Estrategia y temas
December 12, 2022
Which sectors performed well in 2022?
Which sectors have declined?
Which themes will maintain their momentum in 2023?
And what strategies should be avoided?

CHART OF THE WEEK: "High equity market fragmentation"


The market has been quite turbulent over the last 11 months (See Chart of the Week). Geopolitical events have called into question political choices regarding energy and encouraged more industrial protectionism. The end of the year is an opportunity to take stock and realign the equity allocation if necessary, without succumbing to the siren song … or "bull trap". The latter must become more resilient in the face of inflation, high interest rates and the coming recession.

Which sectors performed well in 2022?

In this unstable environment, the Energy sector (MSCI ACWI Energy Index), up +29.2% since the beginning of the year, is the only sector to post a positive performance. It marks the great comeback of fossil fuels but also the acceleration of the commitment to renewable energies (see Fig.2). In Europe, the "Green Deal" aims to make the continent carbon neutral by 2050. A package of measures should enable European households and businesses to benefit from a sustainable green transition. The use of renewable energy has many advantages, including the reduction of greenhouse gas emissions, diversification of energy supplies and, above all, a reduced dependence on fossil fuels (in particular, oil and gas). The growth of renewable energy sources can also boost employment in the EU.

Defensive strategies, which are not very sensitive to economic cycles, held their ground: the healthcare sector (-4.6%), consumer staples (-4.9%) and utilities (-3.6%). The same applies to the insurance sector (+0.6%). The population still needs to eat and care for itself and increasingly wants to protect its health and property through insurance products. Although growth is weaker than the rest of the market, these companies are generating good cash flows and have strong balance sheets.

The material sector experienced choppy performance (-8.3%), sometimes praised following the invasion of Ukraine, and sometimes punished in the face the Chinese real estate sector failure and the maintenance of the zero-covid policy by Xi Jin Ping. The war in Ukraine has pushed up the price of energy, agricultural commodities and natural resources to levels not seen since the great financial crisis of 2008.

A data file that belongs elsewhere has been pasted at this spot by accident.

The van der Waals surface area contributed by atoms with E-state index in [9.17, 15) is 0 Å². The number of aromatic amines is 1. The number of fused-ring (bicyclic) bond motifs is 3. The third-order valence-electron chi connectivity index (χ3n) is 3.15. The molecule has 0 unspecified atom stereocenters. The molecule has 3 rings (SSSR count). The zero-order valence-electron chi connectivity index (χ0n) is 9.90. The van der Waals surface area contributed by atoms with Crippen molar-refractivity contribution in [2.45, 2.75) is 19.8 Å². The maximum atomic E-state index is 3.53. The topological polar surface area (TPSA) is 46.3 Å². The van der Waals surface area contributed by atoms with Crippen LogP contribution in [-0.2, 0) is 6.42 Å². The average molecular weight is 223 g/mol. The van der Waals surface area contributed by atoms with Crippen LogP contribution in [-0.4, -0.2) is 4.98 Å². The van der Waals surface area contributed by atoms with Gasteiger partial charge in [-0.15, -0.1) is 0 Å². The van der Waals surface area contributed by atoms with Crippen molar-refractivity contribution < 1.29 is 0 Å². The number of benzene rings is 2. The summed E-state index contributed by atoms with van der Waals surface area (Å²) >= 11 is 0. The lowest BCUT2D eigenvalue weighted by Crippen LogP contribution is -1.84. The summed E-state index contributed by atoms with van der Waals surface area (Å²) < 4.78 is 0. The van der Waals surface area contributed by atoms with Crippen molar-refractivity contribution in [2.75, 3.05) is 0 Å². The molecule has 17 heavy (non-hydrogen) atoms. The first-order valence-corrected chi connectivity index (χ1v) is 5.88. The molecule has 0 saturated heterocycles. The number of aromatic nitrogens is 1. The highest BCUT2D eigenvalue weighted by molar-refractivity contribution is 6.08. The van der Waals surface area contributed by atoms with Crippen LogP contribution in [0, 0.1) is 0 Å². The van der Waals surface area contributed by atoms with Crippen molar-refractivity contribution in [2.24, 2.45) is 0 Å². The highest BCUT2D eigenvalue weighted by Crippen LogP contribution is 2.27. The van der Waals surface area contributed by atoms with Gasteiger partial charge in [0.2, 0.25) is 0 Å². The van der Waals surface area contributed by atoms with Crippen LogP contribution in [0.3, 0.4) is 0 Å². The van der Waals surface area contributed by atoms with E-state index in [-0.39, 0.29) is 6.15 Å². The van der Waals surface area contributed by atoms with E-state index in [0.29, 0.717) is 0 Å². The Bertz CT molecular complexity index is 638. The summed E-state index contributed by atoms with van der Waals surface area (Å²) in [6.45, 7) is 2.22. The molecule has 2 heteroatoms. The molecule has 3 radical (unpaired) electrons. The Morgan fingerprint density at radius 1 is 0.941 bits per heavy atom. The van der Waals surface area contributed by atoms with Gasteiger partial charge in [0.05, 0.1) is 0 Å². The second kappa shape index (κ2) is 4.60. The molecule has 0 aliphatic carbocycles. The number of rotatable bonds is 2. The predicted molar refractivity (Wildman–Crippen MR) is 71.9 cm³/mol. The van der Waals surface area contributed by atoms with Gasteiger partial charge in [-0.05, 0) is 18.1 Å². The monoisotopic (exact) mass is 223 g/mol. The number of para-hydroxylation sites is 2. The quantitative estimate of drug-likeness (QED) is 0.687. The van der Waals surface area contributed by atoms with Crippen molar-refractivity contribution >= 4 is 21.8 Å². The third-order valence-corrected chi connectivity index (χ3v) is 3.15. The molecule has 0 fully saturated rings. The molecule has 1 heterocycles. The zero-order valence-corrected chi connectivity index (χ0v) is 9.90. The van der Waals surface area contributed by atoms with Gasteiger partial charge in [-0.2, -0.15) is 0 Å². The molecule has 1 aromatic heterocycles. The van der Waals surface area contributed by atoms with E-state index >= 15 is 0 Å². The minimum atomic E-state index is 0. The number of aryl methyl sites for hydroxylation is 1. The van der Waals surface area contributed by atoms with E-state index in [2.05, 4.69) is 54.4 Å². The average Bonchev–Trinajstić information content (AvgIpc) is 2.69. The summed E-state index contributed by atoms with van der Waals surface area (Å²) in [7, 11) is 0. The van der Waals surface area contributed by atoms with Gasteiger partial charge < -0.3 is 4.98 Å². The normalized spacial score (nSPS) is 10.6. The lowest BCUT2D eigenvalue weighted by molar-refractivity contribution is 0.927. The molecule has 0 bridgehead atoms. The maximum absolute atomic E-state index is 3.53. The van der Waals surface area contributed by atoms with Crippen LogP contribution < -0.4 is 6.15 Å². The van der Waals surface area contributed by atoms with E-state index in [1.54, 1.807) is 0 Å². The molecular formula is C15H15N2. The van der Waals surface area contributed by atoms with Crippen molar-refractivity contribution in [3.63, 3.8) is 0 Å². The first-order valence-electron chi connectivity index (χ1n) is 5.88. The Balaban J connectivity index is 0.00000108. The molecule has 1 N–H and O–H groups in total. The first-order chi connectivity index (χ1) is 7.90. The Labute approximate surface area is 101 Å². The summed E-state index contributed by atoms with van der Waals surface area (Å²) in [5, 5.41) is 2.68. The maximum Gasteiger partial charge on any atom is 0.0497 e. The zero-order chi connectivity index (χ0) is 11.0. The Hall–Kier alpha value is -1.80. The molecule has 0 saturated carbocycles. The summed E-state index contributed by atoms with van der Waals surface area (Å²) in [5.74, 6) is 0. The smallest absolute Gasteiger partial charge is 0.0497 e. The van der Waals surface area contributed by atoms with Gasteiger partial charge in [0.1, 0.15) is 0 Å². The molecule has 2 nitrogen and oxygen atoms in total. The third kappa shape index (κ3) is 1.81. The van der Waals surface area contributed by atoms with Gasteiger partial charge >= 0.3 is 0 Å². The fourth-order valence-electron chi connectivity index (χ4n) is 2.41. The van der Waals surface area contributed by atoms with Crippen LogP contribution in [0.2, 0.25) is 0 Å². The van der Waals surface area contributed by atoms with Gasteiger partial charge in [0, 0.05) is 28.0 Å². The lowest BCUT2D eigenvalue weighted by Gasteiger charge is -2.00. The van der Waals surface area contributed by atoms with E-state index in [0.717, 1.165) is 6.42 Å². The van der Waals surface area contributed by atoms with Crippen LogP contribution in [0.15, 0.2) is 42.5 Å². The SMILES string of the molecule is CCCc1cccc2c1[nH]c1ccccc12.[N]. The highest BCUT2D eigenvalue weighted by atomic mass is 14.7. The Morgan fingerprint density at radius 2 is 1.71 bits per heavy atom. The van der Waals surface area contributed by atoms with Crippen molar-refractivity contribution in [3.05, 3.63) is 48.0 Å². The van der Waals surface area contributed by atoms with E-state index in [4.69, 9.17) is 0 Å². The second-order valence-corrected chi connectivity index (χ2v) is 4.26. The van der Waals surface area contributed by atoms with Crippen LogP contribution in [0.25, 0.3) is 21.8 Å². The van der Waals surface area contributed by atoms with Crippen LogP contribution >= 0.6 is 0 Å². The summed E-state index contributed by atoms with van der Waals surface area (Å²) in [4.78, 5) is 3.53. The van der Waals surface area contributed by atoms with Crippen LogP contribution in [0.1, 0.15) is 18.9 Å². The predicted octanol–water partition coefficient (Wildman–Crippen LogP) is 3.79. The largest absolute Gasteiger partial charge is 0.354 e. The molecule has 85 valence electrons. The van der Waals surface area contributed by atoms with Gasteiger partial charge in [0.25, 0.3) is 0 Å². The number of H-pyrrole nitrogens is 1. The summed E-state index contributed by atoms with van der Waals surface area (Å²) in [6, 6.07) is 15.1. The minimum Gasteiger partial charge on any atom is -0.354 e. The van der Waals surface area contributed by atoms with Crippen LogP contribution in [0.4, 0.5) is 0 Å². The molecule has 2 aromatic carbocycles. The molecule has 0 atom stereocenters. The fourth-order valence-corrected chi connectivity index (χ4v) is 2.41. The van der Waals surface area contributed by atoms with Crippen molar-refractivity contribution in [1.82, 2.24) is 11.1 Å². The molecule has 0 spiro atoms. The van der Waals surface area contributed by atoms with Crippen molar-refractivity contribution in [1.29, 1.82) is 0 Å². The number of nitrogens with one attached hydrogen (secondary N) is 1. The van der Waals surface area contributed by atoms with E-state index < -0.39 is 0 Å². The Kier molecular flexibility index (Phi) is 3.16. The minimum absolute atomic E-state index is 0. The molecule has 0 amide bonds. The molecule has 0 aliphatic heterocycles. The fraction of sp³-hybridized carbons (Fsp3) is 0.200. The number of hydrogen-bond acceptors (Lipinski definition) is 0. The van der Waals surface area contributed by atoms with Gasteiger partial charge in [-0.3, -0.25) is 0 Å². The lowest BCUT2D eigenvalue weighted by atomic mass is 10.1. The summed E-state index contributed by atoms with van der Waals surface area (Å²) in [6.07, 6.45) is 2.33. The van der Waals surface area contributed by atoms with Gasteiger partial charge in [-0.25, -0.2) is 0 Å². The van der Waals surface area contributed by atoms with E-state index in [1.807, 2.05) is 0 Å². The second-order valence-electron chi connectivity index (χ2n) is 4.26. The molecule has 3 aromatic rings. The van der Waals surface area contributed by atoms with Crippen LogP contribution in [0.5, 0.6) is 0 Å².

Which sectors have declined?

The technology sector (-27.2%) has seen its valuation multiples compressed by rising interest rates. Within the sector, semiconductors (-32.1% - see Fig. 4), after trying to make up for more than a year of supply shortfall due to the Covid-19 pandemic, is experiencing a counter-shock from slowing demand.

However, in the long term, chips remain a strategic sector and governments are committed to working with manufacturers to repatriate production capacity to America and Europe.

The communication sector (-33.8%) is also in turmoil as its revenues, largely coming from advertising, are melting under the effect of the central banks’ tightening monetary policy. Sales and marketing budgets are indeed the first to be cut during an economic slowdown (see Fig. 5).

The real estate sector (-22.3%) posted one of the worst performances. The speed of the rise in rates led to an almost instantaneous halt in transactions. The CAP RATE (Net Operating Income/Stock Market Capitalisation) represents the return that investors can expect at a given time. It follows the 10-year government bond rate with an average yield spread of 350 bps. If long rates rise too quickly, which has been the case this year, then the CAP RATE rises and property prices fall.

The industrial sector (-11.3%) suffered from supply issues, lockdowns in China, high inflation and rising energy prices. The energy crisis is having a particularly negative effect on European companies, which are sometimes forced to shut down their factories to avoid producing at a loss.

Which themes will maintain their momentum in 2023?

Defensive sectors should continue to outperform, supported by improved earnings visibility in a highly uncertain macroeconomic and geopolitical environment. The consumer staples sector is benefiting from stable revenue growth due to low demand elasticity. Inflation in agricultural materials, packaging and transport prices have already peaked and are starting to decline. Companies should therefore be able to improve their margins when the cost increases have already been passed on to customers. Multinationals such as Nestlé, Mondelez, Diageo or Pernod Ricard have the financial capacity to face the crisis and even to contribute to the consolidation of the sector. There is no shortage of opportunities for external growth as consumer tastes and preferences change rapidly and new markets are opening up.